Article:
E. part of the city, containing about 8£ acres. It
is enclosed, laid out in gravel walks, and bordered
with noble elms. The principal public buildings,
besides the churches, are the City Hall, the Court
House, the Custom House, a Market House,
an Almshouse, and a Hospital.
The City Hall was huilt in 1837. It has a
beautiful granite front, and is handsomely finished
and furnished within.
The Court House is likewise a new and beauti-
ful building, handsomely situated.
There are about 20 churches in Salem of the
various denominations. Several of the church
edifices have much architectural beauty. The
North Church is built of stone, with a beautiful
front of the Gothic order.
The Salem Athenaeum was incorporated in
1810. Its library contains about 11,000 volumes,
and occupies a spacious hall in Lawrence Place.
This is not only an excellent library for popular
use, but it contains an unHsually large proportion
of works of standard value. Early theological
and scientific works, and the transactions of
learned societies, are more fully represented than
in most libraries of this kind. The Essex Insti-
tute, uniting the objects of natural and civil
history, has a library of over 2500 volumes, be-
sides a good collection of maps, portraits, speci-
mens, and relics.
Among the public institutions of Salem is the
East India Marine Society, formed, in 1799, of
those who, as captains or supercargoes, have
doubled the Cape of Good Hope or Cape Horn.
In 1823, there were 160 of these enterprising
men resident in Salem. The Museum of this
society, consisting of the curiosities of nature and
art collected froni almost every part of the world,
is one of the most interesting and valuable in the
country. There are about 5000 different articles,
the history and use of which are described in the
catalogue. This Museum is kept in a spacious
hall, built for the purpose by the society, which
is open daily for the reception of visitors.
Although Salem is without any important
water power, and has ever been mainly devoted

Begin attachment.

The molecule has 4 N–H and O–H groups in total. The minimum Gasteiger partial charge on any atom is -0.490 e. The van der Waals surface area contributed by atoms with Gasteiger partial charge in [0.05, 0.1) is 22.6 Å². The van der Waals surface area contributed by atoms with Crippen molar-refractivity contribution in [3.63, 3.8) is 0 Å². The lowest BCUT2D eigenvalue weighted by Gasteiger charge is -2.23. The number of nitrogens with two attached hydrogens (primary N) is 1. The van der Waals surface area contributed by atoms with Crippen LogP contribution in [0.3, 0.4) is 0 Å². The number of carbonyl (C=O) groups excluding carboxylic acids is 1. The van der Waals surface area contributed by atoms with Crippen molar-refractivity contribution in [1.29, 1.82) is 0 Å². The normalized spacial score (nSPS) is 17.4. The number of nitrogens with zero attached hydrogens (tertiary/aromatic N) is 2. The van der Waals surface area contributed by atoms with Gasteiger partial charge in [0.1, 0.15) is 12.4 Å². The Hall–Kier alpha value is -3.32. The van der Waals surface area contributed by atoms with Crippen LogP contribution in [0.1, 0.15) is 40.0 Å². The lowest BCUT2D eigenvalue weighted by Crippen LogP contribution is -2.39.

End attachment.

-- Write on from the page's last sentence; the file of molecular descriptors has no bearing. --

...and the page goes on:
to maritime pursuits, yet its manufacturing en-
terprise has been by no means inconsiderable.
The value of its manufactures at this time is
probably between three and four millions of dol-
lars. A very extensive steam cotton mill has
been set in operation within a few years past.
Salem became a city in 1836. An aqueduct
furnishes the city with a constant supply of soft
spring water. The railroad between Salem and
Boston was opened in 1838, which brings it
within 50 minutes of that metropolis. There
is another road opened to Boston, through Dan-
vers, going from Reading over the Boston and
Maine Railroad. On leaving the Salem station
for the E., the trains pass through a tunnel built
under Essex and Washington Streets, and thence
over the North River. Other railroads respec-
tively connect Salem with Marblehead on the S.,
with Cape Ann on the E., with Lawrence and
with Lowell on the N. W.
The celebrated witchcraft delusion prevailed
in Salem in 1692, during the continuance of
which 19 persons were condemned and hanged
as witches. The house in,which the accused
were tried is still standing, at the corner of Essex
and North Streets, and the place of their, execu-
tion is now known, as Gallows Hill.'' From this
now smiling eminence the most beautiful view;
of the city is to be obtained. Though common-